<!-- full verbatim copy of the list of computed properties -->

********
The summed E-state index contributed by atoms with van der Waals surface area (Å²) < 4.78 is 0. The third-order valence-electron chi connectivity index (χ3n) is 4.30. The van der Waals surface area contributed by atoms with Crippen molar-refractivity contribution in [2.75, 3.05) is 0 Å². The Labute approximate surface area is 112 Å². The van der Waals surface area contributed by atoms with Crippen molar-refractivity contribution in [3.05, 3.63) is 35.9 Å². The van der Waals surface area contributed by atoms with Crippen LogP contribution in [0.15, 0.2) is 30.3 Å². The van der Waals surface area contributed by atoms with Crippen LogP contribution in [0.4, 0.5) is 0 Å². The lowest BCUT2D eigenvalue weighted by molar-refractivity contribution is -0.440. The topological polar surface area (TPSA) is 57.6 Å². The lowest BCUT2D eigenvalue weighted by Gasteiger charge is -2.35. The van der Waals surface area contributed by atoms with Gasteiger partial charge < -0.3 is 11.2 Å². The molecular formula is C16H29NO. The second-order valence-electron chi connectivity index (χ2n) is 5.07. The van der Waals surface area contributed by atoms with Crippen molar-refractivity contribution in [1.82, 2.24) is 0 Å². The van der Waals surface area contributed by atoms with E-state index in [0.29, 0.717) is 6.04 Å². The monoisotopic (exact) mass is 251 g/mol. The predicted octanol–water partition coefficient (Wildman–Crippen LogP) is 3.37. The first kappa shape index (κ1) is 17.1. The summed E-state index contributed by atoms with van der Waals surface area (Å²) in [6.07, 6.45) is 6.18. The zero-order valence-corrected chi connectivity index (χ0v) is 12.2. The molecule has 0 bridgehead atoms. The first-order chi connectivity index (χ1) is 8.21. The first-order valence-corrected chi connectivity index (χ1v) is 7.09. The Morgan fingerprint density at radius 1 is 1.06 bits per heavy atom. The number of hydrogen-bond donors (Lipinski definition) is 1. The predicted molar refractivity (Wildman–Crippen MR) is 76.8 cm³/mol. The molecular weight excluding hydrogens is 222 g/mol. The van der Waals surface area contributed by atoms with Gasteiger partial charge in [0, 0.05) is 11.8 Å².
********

The summed E-state index contributed by atoms with van der Waals surface area (Å²) < 4.78 is 0. The third-order valence-electron chi connectivity index (χ3n) is 4.30. The van der Waals surface area contributed by atoms with Crippen molar-refractivity contribution in [2.75, 3.05) is 0 Å². The Labute approximate surface area is 112 Å². The van der Waals surface area contributed by atoms with Crippen molar-refractivity contribution in [3.05, 3.63) is 35.9 Å². The van der Waals surface area contributed by atoms with Crippen LogP contribution in [0.15, 0.2) is 30.3 Å². The van der Waals surface area contributed by atoms with Crippen LogP contribution in [0.4, 0.5) is 0 Å². The lowest BCUT2D eigenvalue weighted by molar-refractivity contribution is -0.440. The topological polar surface area (TPSA) is 57.6 Å². The lowest BCUT2D eigenvalue weighted by Gasteiger charge is -2.35. The van der Waals surface area contributed by atoms with Gasteiger partial charge < -0.3 is 11.2 Å². The molecular formula is C16H29NO. The second-order valence-electron chi connectivity index (χ2n) is 5.07. The van der Waals surface area contributed by atoms with Crippen molar-refractivity contribution in [1.82, 2.24) is 0 Å². The van der Waals surface area contributed by atoms with E-state index in [0.29, 0.717) is 6.04 Å². The monoisotopic (exact) mass is 251 g/mol. The predicted octanol–water partition coefficient (Wildman–Crippen LogP) is 3.37. The first kappa shape index (κ1) is 17.1. The summed E-state index contributed by atoms with van der Waals surface area (Å²) in [6.07, 6.45) is 6.18. The zero-order valence-corrected chi connectivity index (χ0v) is 12.2. The molecule has 0 bridgehead atoms. The first-order chi connectivity index (χ1) is 8.21. The first-order valence-corrected chi connectivity index (χ1v) is 7.09. The Morgan fingerprint density at radius 1 is 1.06 bits per heavy atom. The number of hydrogen-bond donors (Lipinski definition) is 1. The predicted molar refractivity (Wildman–Crippen MR) is 76.8 cm³/mol. The molecular weight excluding hydrogens is 222 g/mol. The van der Waals surface area contributed by atoms with Gasteiger partial charge in [0, 0.05) is 11.8 Å².